Call Jonathan C. Watts: 925-217-3255

In Part 1, we discussed the fact that IRAs and other retirement accounts can result in estate-planning complications because they are (hopefully) stuffed with untaxed money.  We also discussed how you can name your loved ones as “pay-on-death” beneficiaries of your retirement accounts—a method that can provide important tax benefits. Estate Planning for Retirement Accounts–Part II will address the following.

However, this strategy is not for every family.  Let’s assume that Jackie’s daughter, Jill, has a gambling problem.   If Jill gains control over her share of Jackie’s IRA, Jill could easily spend it down in a few months, leaving nothing for her future needs.  What can Jackie do about this?

Nest Egg

One potential solution is for Jackie to name a different set of pay-on-death beneficiaries for her IRA:

Primary Beneficiary: the Jackie Trust

In the terms of the Jackie Trust, Jackie can instruct the trustee (such as a bank or family member) to distribute Jill’s share of the IRA to Jill on an ongoing basis for Jill’s support—essentially, protecting Jill from herself.  But, Jackie can instruct the trustee to give John control over his share of the IRA.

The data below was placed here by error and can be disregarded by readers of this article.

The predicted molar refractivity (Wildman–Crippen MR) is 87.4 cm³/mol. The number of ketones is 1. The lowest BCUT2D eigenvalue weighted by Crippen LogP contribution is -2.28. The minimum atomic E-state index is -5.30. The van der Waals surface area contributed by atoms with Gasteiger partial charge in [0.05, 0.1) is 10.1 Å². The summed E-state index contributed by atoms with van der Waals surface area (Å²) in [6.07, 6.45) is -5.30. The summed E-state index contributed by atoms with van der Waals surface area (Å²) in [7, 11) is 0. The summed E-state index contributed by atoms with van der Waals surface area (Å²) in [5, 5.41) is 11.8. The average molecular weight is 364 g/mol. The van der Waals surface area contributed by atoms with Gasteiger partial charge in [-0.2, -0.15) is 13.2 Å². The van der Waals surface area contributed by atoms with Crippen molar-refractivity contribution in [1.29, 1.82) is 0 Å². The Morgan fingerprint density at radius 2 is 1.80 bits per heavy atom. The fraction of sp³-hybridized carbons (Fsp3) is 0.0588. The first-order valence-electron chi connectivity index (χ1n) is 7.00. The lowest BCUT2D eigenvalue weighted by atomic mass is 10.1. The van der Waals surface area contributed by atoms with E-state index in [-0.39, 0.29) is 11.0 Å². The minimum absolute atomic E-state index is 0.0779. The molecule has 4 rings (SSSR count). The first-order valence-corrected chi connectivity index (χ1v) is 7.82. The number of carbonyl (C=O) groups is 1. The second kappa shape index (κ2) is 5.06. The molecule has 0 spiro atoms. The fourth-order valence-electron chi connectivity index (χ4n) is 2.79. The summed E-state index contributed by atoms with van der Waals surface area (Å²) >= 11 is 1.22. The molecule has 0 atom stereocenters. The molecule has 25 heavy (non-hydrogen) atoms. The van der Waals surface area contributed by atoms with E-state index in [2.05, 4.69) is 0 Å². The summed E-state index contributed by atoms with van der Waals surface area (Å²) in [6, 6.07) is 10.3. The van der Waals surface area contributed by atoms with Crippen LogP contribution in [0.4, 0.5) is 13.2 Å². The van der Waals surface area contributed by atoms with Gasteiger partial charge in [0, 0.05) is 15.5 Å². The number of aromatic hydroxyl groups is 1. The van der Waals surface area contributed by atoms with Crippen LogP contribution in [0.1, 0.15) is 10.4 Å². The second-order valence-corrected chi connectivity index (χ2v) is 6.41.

The Jackie Trust will have to be carefully drafted to make this happen without incurring substantial taxes:

  • If the Jackie Trust does not meet the requirements of certain specific IRS regulations, it will be required to “cash out” the IRA immediately rather than draw it down slowly using RMD’s based on Jill’s life expectancy. If the IRA is large, this could result in a hefty tax bill—remember, the assets in the IRA have never been taxed before.
  • Even worse, if the Jackie Trust is not set up correctly, the trust itself—not Jill—could be treated as the taxpayer of Jill’s share of the IRA. A person will almost always pay a lower rate of income tax than a trust.  Structuring the Jackie Trust to pass the tax liability on to Jill will probably save a lot of taxes.

This is a general overview and not to be confused as legal advice. If you would like to speak to Jonathan about estate planning, legal, business or tax matter, please email him at jcw@eastbaybusinesslawyer.com or call him at (925) 217-3255.

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